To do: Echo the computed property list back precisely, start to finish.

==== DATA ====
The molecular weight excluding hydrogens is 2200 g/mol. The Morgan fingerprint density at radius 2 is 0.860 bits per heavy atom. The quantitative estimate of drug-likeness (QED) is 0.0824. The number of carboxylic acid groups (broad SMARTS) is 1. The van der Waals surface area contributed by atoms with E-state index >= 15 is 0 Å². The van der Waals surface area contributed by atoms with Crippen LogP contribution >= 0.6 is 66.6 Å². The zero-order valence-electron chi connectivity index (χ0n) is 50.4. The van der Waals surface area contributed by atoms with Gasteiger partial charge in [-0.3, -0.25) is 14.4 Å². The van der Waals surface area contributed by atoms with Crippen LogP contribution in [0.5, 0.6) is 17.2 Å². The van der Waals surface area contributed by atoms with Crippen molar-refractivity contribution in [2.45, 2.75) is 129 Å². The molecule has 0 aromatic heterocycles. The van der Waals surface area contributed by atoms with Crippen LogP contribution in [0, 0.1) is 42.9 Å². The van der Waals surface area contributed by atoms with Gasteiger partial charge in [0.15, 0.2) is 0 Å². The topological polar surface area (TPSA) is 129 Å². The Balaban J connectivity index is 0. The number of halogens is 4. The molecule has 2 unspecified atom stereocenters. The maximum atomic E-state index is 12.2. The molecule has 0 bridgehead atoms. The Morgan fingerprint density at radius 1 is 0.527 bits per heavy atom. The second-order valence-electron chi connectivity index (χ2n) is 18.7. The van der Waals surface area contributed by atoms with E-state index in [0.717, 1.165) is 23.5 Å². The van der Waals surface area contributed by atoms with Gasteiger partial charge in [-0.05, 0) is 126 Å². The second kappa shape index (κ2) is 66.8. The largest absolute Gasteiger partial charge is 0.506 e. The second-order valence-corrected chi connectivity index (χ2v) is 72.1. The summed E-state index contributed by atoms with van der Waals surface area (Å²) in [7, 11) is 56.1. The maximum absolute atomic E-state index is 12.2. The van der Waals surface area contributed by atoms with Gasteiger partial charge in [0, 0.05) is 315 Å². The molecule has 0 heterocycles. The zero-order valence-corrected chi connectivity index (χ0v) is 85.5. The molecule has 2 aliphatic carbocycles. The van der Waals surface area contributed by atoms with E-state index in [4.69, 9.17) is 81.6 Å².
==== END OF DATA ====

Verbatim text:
The molecular weight excluding hydrogens is 2200 g/mol. The Morgan fingerprint density at radius 2 is 0.860 bits per heavy atom. The quantitative estimate of drug-likeness (QED) is 0.0824. The number of carboxylic acid groups (broad SMARTS) is 1. The van der Waals surface area contributed by atoms with E-state index >= 15 is 0 Å². The van der Waals surface area contributed by atoms with Crippen LogP contribution >= 0.6 is 66.6 Å². The zero-order valence-electron chi connectivity index (χ0n) is 50.4. The van der Waals surface area contributed by atoms with Gasteiger partial charge in [-0.3, -0.25) is 14.4 Å². The van der Waals surface area contributed by atoms with Crippen LogP contribution in [0.5, 0.6) is 17.2 Å². The van der Waals surface area contributed by atoms with Crippen molar-refractivity contribution in [2.45, 2.75) is 129 Å². The molecule has 0 aromatic heterocycles. The van der Waals surface area contributed by atoms with Crippen LogP contribution in [0, 0.1) is 42.9 Å². The van der Waals surface area contributed by atoms with Gasteiger partial charge in [0.15, 0.2) is 0 Å². The topological polar surface area (TPSA) is 129 Å². The Balaban J connectivity index is 0. The number of halogens is 4. The molecule has 2 unspecified atom stereocenters. The maximum atomic E-state index is 12.2. The molecule has 0 bridgehead atoms. The Morgan fingerprint density at radius 1 is 0.527 bits per heavy atom. The second-order valence-electron chi connectivity index (χ2n) is 18.7. The van der Waals surface area contributed by atoms with E-state index in [0.717, 1.165) is 23.5 Å². The van der Waals surface area contributed by atoms with Gasteiger partial charge in [-0.05, 0) is 126 Å². The second kappa shape index (κ2) is 66.8. The largest absolute Gasteiger partial charge is 0.506 e. The second-order valence-corrected chi connectivity index (χ2v) is 72.1. The summed E-state index contributed by atoms with van der Waals surface area (Å²) in [7, 11) is 56.1. The maximum absolute atomic E-state index is 12.2. The van der Waals surface area contributed by atoms with Gasteiger partial charge in [0, 0.05) is 315 Å². The molecule has 0 heterocycles. The zero-order valence-corrected chi connectivity index (χ0v) is 85.5. The molecule has 2 aliphatic carbocycles. The van der Waals surface area contributed by atoms with E-state index in [4.69, 9.17) is 81.6 Å².